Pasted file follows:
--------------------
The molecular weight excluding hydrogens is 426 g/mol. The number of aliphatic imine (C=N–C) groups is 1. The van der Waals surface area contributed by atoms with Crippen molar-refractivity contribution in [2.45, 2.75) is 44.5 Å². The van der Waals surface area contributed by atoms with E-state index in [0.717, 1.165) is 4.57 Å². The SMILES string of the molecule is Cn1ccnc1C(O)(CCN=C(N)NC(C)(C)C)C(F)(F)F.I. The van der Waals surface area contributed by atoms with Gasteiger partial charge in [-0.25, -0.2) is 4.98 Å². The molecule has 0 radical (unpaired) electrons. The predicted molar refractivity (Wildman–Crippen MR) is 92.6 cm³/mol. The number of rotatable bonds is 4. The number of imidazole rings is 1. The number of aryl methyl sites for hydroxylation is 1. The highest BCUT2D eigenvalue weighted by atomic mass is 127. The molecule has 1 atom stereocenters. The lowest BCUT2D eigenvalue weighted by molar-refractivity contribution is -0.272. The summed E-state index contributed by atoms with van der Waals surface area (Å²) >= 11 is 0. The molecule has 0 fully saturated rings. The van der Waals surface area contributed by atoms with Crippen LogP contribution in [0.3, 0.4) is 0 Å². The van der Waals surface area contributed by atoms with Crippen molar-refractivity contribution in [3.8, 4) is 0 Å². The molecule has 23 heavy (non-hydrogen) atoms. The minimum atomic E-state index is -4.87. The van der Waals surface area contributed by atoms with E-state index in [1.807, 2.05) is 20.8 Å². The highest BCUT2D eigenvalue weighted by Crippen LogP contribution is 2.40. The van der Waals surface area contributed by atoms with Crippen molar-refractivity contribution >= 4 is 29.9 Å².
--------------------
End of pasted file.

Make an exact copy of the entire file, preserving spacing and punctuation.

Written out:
The molecular weight excluding hydrogens is 426 g/mol. The number of aliphatic imine (C=N–C) groups is 1. The van der Waals surface area contributed by atoms with Crippen molar-refractivity contribution in [2.45, 2.75) is 44.5 Å². The van der Waals surface area contributed by atoms with E-state index in [0.717, 1.165) is 4.57 Å². The SMILES string of the molecule is Cn1ccnc1C(O)(CCN=C(N)NC(C)(C)C)C(F)(F)F.I. The van der Waals surface area contributed by atoms with Gasteiger partial charge in [-0.25, -0.2) is 4.98 Å². The molecule has 0 radical (unpaired) electrons. The predicted molar refractivity (Wildman–Crippen MR) is 92.6 cm³/mol. The number of rotatable bonds is 4. The number of imidazole rings is 1. The number of aryl methyl sites for hydroxylation is 1. The highest BCUT2D eigenvalue weighted by atomic mass is 127. The molecule has 1 atom stereocenters. The lowest BCUT2D eigenvalue weighted by molar-refractivity contribution is -0.272. The summed E-state index contributed by atoms with van der Waals surface area (Å²) >= 11 is 0. The molecule has 0 fully saturated rings. The van der Waals surface area contributed by atoms with Crippen LogP contribution in [0.3, 0.4) is 0 Å². The van der Waals surface area contributed by atoms with Crippen molar-refractivity contribution in [3.8, 4) is 0 Å². The molecule has 23 heavy (non-hydrogen) atoms. The minimum atomic E-state index is -4.87. The van der Waals surface area contributed by atoms with E-state index in [1.807, 2.05) is 20.8 Å². The highest BCUT2D eigenvalue weighted by Crippen LogP contribution is 2.40. The van der Waals surface area contributed by atoms with Crippen molar-refractivity contribution >= 4 is 29.9 Å².